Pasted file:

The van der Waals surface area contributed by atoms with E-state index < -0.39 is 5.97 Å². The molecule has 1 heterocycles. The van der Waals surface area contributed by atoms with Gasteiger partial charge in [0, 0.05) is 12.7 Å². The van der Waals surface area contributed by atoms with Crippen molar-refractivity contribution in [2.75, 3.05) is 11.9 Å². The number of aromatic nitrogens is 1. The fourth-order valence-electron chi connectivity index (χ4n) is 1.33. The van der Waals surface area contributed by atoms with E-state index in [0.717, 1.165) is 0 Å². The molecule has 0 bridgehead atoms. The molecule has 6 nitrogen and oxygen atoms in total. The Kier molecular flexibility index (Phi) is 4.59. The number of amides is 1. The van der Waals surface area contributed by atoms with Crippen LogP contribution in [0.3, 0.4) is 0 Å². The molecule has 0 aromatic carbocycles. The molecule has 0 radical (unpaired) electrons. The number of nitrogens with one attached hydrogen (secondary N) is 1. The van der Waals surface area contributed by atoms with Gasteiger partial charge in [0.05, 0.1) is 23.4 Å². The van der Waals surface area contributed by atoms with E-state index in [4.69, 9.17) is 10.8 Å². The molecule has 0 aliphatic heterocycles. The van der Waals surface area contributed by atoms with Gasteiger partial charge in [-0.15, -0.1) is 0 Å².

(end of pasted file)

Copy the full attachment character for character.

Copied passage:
The van der Waals surface area contributed by atoms with E-state index < -0.39 is 5.97 Å². The molecule has 1 heterocycles. The van der Waals surface area contributed by atoms with Gasteiger partial charge in [0, 0.05) is 12.7 Å². The van der Waals surface area contributed by atoms with Crippen molar-refractivity contribution in [2.75, 3.05) is 11.9 Å². The number of aromatic nitrogens is 1. The fourth-order valence-electron chi connectivity index (χ4n) is 1.33. The van der Waals surface area contributed by atoms with E-state index in [0.717, 1.165) is 0 Å². The molecule has 0 bridgehead atoms. The molecule has 6 nitrogen and oxygen atoms in total. The Kier molecular flexibility index (Phi) is 4.59. The number of amides is 1. The van der Waals surface area contributed by atoms with Crippen LogP contribution in [0.3, 0.4) is 0 Å². The molecule has 0 aromatic carbocycles. The molecule has 0 radical (unpaired) electrons. The number of nitrogens with one attached hydrogen (secondary N) is 1. The van der Waals surface area contributed by atoms with Gasteiger partial charge in [0.05, 0.1) is 23.4 Å². The van der Waals surface area contributed by atoms with E-state index in [4.69, 9.17) is 10.8 Å². The molecule has 0 aliphatic heterocycles. The van der Waals surface area contributed by atoms with Gasteiger partial charge in [-0.15, -0.1) is 0 Å².